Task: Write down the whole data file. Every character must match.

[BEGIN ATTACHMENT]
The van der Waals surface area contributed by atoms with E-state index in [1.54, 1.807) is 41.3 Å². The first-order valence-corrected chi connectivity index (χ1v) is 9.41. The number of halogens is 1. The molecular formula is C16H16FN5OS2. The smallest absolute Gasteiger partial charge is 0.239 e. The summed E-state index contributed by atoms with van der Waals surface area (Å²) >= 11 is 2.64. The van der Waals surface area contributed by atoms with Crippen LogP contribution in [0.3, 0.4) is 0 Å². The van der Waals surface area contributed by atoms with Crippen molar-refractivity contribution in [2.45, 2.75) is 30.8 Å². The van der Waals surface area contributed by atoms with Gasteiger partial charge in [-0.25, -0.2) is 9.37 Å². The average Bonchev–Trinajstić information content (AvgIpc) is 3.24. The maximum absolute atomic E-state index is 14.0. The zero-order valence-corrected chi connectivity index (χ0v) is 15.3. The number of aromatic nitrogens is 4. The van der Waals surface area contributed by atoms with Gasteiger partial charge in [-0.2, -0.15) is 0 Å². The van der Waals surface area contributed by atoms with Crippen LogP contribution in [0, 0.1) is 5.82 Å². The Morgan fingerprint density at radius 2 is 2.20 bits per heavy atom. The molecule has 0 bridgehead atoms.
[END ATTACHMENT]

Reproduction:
The van der Waals surface area contributed by atoms with E-state index in [1.54, 1.807) is 41.3 Å². The first-order valence-corrected chi connectivity index (χ1v) is 9.41. The number of halogens is 1. The molecular formula is C16H16FN5OS2. The smallest absolute Gasteiger partial charge is 0.239 e. The summed E-state index contributed by atoms with van der Waals surface area (Å²) >= 11 is 2.64. The van der Waals surface area contributed by atoms with Crippen LogP contribution in [0.3, 0.4) is 0 Å². The van der Waals surface area contributed by atoms with Crippen molar-refractivity contribution in [2.45, 2.75) is 30.8 Å². The van der Waals surface area contributed by atoms with Gasteiger partial charge in [-0.25, -0.2) is 9.37 Å². The average Bonchev–Trinajstić information content (AvgIpc) is 3.24. The maximum absolute atomic E-state index is 14.0. The zero-order valence-corrected chi connectivity index (χ0v) is 15.3. The number of aromatic nitrogens is 4. The van der Waals surface area contributed by atoms with Gasteiger partial charge in [-0.2, -0.15) is 0 Å². The van der Waals surface area contributed by atoms with Crippen LogP contribution in [0, 0.1) is 5.82 Å². The Morgan fingerprint density at radius 2 is 2.20 bits per heavy atom. The molecule has 0 bridgehead atoms.